Liu Jieyi (file photo)
Ambassador Liu Jieyi of China, UN Security Council president for July, said on Monday that issues of Syria, Yemen, South Sudan, Colombia, Haiti and Cyprus will be on the agenda of the 15-nation council in July.
As for Syria, the crisis faced a “crucial month for the political process” with talks in Astana, Kazakhstan followed by resumption of the Geneva talks later in the month, he said. “The council is following keenly the developments in this respect.”
The ambassador said there were “three dimensions” to be addressed by the 15 members of the council on Syria — the political, the chemical and the humanitarian. “These two aspects will also be under review in the Security Council.”
The reference to chemical was for the alleged use of chemical weapons in Khan Sheikhoun in north-western Syria in April, which killed more than 80 people. A report last week said such weapons had been used but did not say who used them.
On Yemen, he said, “the council will look at the situation and hopefully will work to persuade the different sides to the negotiation table to seek reconciliation, to seek to solve the problem through political means and to abandon the notion that there is a possibility of a military solution.”
Liu addressed the denuclearization of the Korean Peninsula, even though not formally listed on the council’s July agenda.
He reiterated the Chinese “suspension for suspension” proposal package — suspension of nuclear and ballistic testing on the part of the Democratic People’s Republic of Korea and suspension of the military exercises on the part of the United States and the Republic of Korea.
“This is a feasible proposal because it accommodates all of the major parts that confront the region and we do believe that once we embark on the road of negotiations along the lines of these proposals and … we will be able to calm things down and to seek a lasting solution of denuclearization and peace and stability on the Korean Peninsula,” Liu said. “We do hope that the other parties will be more forthcoming on accepting and supporting these proposals.”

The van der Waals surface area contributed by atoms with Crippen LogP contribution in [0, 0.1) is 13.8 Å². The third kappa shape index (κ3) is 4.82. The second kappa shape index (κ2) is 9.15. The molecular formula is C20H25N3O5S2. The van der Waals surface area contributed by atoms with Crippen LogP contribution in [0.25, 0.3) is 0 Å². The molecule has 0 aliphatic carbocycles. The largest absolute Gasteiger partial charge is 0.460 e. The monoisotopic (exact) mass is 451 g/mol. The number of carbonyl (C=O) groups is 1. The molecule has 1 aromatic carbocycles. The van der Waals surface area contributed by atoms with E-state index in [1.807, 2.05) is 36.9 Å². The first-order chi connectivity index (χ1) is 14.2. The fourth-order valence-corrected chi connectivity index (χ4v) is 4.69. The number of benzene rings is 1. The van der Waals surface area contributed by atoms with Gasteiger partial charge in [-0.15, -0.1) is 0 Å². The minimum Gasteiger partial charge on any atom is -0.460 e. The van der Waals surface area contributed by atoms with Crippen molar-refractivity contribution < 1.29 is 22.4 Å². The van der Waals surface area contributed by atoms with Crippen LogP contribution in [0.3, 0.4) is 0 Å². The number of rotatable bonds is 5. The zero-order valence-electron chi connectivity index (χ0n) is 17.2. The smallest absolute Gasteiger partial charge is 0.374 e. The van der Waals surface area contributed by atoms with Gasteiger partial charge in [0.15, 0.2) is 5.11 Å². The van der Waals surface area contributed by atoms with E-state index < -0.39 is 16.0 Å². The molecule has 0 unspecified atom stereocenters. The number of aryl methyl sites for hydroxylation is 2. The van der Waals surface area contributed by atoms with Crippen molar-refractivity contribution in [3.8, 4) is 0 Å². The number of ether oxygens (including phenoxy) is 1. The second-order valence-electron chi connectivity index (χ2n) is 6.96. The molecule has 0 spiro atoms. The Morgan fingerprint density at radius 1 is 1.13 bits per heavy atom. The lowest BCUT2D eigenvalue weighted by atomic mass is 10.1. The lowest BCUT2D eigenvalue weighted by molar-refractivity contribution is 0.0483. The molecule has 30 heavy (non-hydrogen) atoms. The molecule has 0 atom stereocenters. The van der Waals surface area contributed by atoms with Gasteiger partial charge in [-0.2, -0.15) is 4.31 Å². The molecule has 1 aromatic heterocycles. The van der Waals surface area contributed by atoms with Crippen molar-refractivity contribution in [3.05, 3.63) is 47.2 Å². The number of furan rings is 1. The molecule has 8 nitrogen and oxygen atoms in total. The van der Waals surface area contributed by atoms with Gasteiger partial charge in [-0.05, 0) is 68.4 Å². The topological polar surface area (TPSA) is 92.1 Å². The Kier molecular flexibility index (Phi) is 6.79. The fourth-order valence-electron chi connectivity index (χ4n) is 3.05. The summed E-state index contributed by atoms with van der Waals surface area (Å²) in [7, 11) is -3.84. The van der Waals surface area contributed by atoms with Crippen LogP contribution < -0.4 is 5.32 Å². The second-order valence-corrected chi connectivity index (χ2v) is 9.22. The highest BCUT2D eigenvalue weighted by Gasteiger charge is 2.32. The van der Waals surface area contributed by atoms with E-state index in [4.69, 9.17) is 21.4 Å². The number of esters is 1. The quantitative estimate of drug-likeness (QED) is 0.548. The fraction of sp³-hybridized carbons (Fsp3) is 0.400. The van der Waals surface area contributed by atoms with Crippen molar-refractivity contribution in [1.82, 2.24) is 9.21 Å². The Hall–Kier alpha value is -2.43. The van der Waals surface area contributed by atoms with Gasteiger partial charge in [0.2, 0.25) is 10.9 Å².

On South Sudan, Liu said that the crucial thing is to achieve reconciliation among the different parties and also to have an effective dialogue for lasting solutions.
“The council will continue to urge different sides back to dialogue to cessation of whatever hostilities still exist and also to work out a lasting solution that is best for the country and the people,” he said.
Liu anticipated that Security Council members would establish a second political mission for Colombia to “monitor the implementation” of final agreements between the government and the rebel group FARC and the extension of mandates for the UN Peacekeeping Force in Cyprus and the UN Assistance Mission for Iraq.
“On Colombia there will be adoption of a resolution … by consensus and to lend its political and other support to the Colombian government and people for implementation of the agreement and to put an end once and for all to conflict in the country,” he said. “This will be important not only for the country and the region but even for the world.”
With talks continuing over the long-divided Mediterranean isle of Cyprus, the ambassador expressed hope of progress with the council possibly giving them a “boost for more fruitful results.”
Liu said that he hoped to follow what the Bolivians did in June as president of the council and precede what the presidencies of Egypt and Ethiopia are expected to do in August and September and that is to hold open debates on Africa and the African Unions.
He sees “four months generating more political momentum to help Africa enhance areas of peace and security, because we, speaking for China, are of the view that we should always provide more help to Africa to seek solution, for Africa problems by African countries in African ways.”
Liu said whatever focus the council “can bring to this issue of enhancing capacity-building in Africa should serve a very good cause for not only peace and stability in Africa but also for peace operations throughout the world.”
To that end, the ambassador announced the council would hold two open debates — where all members of the United Nations may participate — on “enhancing African capacities in the areas of peace and security” and on the Mideast, namely the Israeli-Palestinian problem.
He intended the presidency of China to be “objective and impartial … transparent as the council will like us to be and certainly will try to arrange the work of the Security Council in an efficient and effective way.”
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